An extended showcase for the Big B's ability to push the envelope of his career even at the age of 67.
Though unrecognizable, Amitabh Bachchan is the star of — and the only reason to go see — “Paa,” an extended showcase for the Big B’s ability to push the envelope of his career even at the age of 67. Otherwise, this dramedy about a 12-year-old kid with accelerated aging (due to a rare genetic defect called progeria) is a long haul with little dramatic gas in its tank, despite a solid supporting cast. Initial curiosity by Indian auds is likely to produce healthy opening figures, but long-term biz looks problematic for this heavily promoted Dec. 4 release.
The hook here is not only the sight of Bachchan playing a prematurely aged kid — with an impressive prosthetics job by Hollywood’s Christien Tinsley and Dominie Till — but also the running joke of Hindi cinema’s megastar playing son to his real-life son, Abhishek. Unfortunately, that’s about it for this one-trick pony, whose writer-director, R. Balki (who previously directed Bachchan in the likable winter-summer romance “Cheeni kum”), doesn’t create a sufficiently interesting surrounding package to justify 2½ hours of screen time.
Auro (Amitabh Bachchan) is a 12-year-old student at an upscale Lucknow private school who wins the Vision of India award for his idea of a geography globe painted all white. Bald, and with an oversized cranium, Auro is both intelligent and creative but looks closer to 60 or 70, and is expected to live only a year or so more. Treasured by the school’s teachers and pupils, he disguises his inner sadness with an often acerbic wit.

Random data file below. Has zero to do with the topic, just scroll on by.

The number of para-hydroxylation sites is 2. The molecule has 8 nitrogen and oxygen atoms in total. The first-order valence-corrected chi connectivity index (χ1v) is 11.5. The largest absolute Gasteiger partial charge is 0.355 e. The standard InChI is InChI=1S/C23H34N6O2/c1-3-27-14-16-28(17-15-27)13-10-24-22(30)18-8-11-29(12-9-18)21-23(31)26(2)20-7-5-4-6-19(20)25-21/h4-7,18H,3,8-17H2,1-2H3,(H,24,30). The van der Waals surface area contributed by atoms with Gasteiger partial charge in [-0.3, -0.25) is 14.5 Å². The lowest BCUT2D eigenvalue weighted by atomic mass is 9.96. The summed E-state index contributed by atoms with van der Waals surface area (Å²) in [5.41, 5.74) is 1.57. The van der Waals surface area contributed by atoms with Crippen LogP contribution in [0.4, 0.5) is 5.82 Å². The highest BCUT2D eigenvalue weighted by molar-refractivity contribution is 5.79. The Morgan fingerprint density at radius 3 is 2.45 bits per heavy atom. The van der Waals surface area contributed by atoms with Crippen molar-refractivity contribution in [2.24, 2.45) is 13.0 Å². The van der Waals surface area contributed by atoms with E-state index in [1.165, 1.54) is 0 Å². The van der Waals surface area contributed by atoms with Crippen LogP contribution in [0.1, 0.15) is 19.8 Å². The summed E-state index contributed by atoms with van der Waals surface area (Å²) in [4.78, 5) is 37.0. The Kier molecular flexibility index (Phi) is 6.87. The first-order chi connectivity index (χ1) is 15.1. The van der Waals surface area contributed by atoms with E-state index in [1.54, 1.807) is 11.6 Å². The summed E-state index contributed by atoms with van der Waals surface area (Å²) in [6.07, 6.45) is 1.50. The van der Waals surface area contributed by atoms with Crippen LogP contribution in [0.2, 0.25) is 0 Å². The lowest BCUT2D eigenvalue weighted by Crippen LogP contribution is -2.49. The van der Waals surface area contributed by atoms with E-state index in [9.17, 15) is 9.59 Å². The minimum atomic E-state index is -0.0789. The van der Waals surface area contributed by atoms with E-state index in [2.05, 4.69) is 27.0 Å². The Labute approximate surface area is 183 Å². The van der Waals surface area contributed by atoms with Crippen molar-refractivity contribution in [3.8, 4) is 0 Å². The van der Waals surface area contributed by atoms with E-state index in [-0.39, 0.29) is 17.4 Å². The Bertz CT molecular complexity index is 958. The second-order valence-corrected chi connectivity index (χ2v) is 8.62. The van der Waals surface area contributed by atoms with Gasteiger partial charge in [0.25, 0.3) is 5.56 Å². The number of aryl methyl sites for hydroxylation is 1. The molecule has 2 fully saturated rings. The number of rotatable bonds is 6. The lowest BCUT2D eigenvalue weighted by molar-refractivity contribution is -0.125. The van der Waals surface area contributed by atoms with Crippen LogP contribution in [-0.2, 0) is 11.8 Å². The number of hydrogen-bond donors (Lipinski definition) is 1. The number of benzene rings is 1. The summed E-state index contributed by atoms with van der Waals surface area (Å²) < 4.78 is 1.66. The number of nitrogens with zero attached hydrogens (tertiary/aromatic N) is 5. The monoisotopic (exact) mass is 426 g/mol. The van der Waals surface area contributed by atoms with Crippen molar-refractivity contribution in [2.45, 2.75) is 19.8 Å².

Pic’s light, non-maudlin tone is refreshing, and gains much from Bachchan’s ability to create a believable half-child, half-adult character — who’s much smarter than many of his acquaintances — simply through a nasal, brattish voice, eye movements and lanky gesticulations. (Though Auro’s prosthetic head is super-realistic, it doesn’t allow any facial expressions.)
Presenting the award is Amol Arte (Abhishek Bachchan), a bright young member of parliament who’s been elected on a Mr. Clean ticket. Watching him on TV, Auro’s mom, gynecologist Vidya (Vidya Balan), realizes Amol is the ambitious student who left her pregnant when both were studying at Cambridge a decade or so earlier.
After the initial half-hour setup, which also fills in Auro’s backstory, the pic’s only dramatic driver is the question of when and how Amol and Auro will discover they’re father and son. As the audience is already well ahead of the curve here, the pic becomes a long wait for the inevitable, with the side story of the two becoming friends and Amol’s career hitting a roadblock not sufficiently diverting to fill in the leisurely midsection.
As the rather spoiled, idealistic pol with a wealthy, connected father (Paresh Rawal), Bachchan Jr. is simply OK, largely coasting on the running joke of playing his dad’s father. Balan, one of Hindi cinema’s classiest actresses, is good as Auro’s unapologetic mom, but isn’t given much of a role. Ditto Arundhati Naag as Auro’s grandmother.
Rich lensing of locations in the U.K., Lucknow, Delhi and Malaysia give the production a classy look. However, the use of jump editing to jazz up the momentum becomes progressively irritating.